• Provide guidance to managers and employees — do not assume that managers will automatically know how to set stretch goals to get the desired effect. In fact, it’s best to assume that managers will naturally aim lower than your overall improvement target because that means less confrontation with their employees. Nudge managers by letting them know that they will be evaluated on their goal setting. You can also help managers and employees through coaching and providing them with clear examples, frequently asked questions, and dos and don’ts. Also, be prepared for an initial pushback from employees complaining that you are “asking for the impossible.”
  • Universal stretch goal coverage is necessary — iif you exempt any major employee group from stretch goals, you may create an “us against them” rift in your workforce. And it’s hard for the entire team to be moving at the same speed of innovation if some employees and functions are exempt from moving at that accelerated speed.
  • Tie rewards to developing goals, as well as performance on them — if you want employees to do “A” (i.e. improve results by 25 percent) but you reward them for “B” (i.e. trying hard) everything will literally fall apart. Obviously, an individual manager’s rewards must also be tied to accurate goal setting among their employees and they must be rewarded when their employees actually reach or exceed the target percentage of their elevated stretch goals (i.e. 6 out of 10).
  • Spend time talking about goals and goal failures — failing to reach your goals as often as 40 percent of the time can be frustrating, especially if you have to handle that failure in isolation. However, one of Google’s secrets is to spend as much as 50 percent of each manager’s time talking with the team about failures and planning for future successes. “So by making conversation about misses normal, you end up actually driving lots of improvement in the organization” (Laszlo Bock).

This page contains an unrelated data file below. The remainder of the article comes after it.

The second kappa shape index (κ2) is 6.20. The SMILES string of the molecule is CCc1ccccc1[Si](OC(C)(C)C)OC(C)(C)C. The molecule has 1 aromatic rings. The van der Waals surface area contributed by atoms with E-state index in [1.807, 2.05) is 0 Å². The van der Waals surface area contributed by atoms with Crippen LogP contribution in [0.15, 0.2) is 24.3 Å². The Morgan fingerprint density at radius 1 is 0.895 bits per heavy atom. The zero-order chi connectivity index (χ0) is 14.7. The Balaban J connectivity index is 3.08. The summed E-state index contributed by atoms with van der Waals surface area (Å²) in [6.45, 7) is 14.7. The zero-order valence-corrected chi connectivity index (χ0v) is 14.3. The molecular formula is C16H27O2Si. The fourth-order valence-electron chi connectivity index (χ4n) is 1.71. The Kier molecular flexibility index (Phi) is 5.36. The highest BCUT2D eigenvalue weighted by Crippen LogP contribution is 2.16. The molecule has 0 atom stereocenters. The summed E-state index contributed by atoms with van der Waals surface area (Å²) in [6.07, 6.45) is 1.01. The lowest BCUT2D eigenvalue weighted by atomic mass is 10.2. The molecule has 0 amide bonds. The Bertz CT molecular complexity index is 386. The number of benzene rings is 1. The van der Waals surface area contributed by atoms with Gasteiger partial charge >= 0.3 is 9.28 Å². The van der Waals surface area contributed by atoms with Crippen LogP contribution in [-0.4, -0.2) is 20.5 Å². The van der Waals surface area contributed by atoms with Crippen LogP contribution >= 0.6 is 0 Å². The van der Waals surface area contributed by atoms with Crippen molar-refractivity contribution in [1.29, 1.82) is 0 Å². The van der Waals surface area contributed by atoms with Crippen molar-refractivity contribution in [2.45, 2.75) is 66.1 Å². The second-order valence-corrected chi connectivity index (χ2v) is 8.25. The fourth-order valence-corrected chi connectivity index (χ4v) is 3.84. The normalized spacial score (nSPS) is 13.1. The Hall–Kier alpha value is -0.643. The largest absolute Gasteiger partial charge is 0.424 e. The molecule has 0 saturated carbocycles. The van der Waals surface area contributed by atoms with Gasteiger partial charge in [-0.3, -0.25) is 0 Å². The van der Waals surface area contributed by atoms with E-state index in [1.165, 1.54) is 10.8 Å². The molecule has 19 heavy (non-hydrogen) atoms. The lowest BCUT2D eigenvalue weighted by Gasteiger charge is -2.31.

• Guide them on how to identify performance barriers — in many cases, the primary reason why performance can’t be improved by 25 percent will be artificial or institutional barriers (i.e. updated rules or excessive approvals). Provide advice to managers and employees on processes for identifying those barriers and then guidance on the most successful approaches for minimizing or eliminating those performance barriers.
  • Facilitate best practice sharing — create a forum, internal website/social media page, or a dedicated email list (listserver) devoted to the problems and solutions related to stretch goals. Make it easy for managers and employees to share their problems and their best practices related to stretch goals and innovation. Recognize those individuals who share their best approaches.
  • Consider stretch assignments — often stretch goals in the same technical area or team won’t develop the individual as much as a stretch project or part time rotation. This rotation should cause them to develop at least 25 percent new capabilities and experience.

Stretch Goals Require “Outside the Planet” Actions